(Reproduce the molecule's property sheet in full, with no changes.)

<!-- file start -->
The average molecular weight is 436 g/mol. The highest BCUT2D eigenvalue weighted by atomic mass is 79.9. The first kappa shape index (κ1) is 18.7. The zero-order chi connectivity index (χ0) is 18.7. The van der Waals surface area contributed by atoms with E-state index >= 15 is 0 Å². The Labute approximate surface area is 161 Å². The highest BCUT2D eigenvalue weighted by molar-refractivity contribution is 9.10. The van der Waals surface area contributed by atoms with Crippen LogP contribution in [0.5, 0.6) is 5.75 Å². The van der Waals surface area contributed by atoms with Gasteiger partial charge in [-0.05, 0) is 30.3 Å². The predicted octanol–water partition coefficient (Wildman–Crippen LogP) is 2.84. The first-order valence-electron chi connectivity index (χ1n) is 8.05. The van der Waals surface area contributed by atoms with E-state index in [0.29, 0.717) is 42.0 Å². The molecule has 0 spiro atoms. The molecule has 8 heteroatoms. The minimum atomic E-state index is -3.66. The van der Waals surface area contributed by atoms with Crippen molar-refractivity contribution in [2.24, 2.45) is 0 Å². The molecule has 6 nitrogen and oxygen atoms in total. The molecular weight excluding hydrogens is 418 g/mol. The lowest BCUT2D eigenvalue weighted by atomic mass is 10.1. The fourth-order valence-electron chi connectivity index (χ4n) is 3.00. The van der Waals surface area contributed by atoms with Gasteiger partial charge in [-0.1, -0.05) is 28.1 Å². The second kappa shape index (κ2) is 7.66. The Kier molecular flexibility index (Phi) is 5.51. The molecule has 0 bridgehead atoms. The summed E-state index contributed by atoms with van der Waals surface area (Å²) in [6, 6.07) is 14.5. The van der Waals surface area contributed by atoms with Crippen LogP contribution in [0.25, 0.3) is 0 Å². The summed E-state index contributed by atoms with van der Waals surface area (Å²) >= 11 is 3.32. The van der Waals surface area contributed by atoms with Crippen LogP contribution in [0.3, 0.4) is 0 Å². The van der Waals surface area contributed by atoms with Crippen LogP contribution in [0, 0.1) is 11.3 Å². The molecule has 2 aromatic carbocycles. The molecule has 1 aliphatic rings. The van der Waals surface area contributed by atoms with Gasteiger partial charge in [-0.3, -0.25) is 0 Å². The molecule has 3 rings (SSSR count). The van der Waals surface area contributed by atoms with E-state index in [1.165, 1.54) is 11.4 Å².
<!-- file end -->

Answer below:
The average molecular weight is 436 g/mol. The highest BCUT2D eigenvalue weighted by atomic mass is 79.9. The first kappa shape index (κ1) is 18.7. The zero-order chi connectivity index (χ0) is 18.7. The van der Waals surface area contributed by atoms with E-state index >= 15 is 0 Å². The Labute approximate surface area is 161 Å². The highest BCUT2D eigenvalue weighted by molar-refractivity contribution is 9.10. The van der Waals surface area contributed by atoms with Crippen LogP contribution in [0.5, 0.6) is 5.75 Å². The van der Waals surface area contributed by atoms with Gasteiger partial charge in [-0.05, 0) is 30.3 Å². The predicted octanol–water partition coefficient (Wildman–Crippen LogP) is 2.84. The first-order valence-electron chi connectivity index (χ1n) is 8.05. The van der Waals surface area contributed by atoms with E-state index in [0.29, 0.717) is 42.0 Å². The molecule has 0 spiro atoms. The molecule has 8 heteroatoms. The minimum atomic E-state index is -3.66. The van der Waals surface area contributed by atoms with Crippen molar-refractivity contribution in [2.24, 2.45) is 0 Å². The molecule has 6 nitrogen and oxygen atoms in total. The molecular weight excluding hydrogens is 418 g/mol. The lowest BCUT2D eigenvalue weighted by atomic mass is 10.1. The fourth-order valence-electron chi connectivity index (χ4n) is 3.00. The van der Waals surface area contributed by atoms with Gasteiger partial charge in [-0.1, -0.05) is 28.1 Å². The second kappa shape index (κ2) is 7.66. The Kier molecular flexibility index (Phi) is 5.51. The molecule has 0 bridgehead atoms. The summed E-state index contributed by atoms with van der Waals surface area (Å²) in [6, 6.07) is 14.5. The van der Waals surface area contributed by atoms with Crippen LogP contribution in [0.25, 0.3) is 0 Å². The summed E-state index contributed by atoms with van der Waals surface area (Å²) >= 11 is 3.32. The van der Waals surface area contributed by atoms with Crippen LogP contribution in [0.3, 0.4) is 0 Å². The van der Waals surface area contributed by atoms with Crippen LogP contribution in [0, 0.1) is 11.3 Å². The molecule has 2 aromatic carbocycles. The molecule has 1 aliphatic rings. The van der Waals surface area contributed by atoms with Gasteiger partial charge in [-0.3, -0.25) is 0 Å². The molecule has 3 rings (SSSR count). The van der Waals surface area contributed by atoms with E-state index in [1.165, 1.54) is 11.4 Å².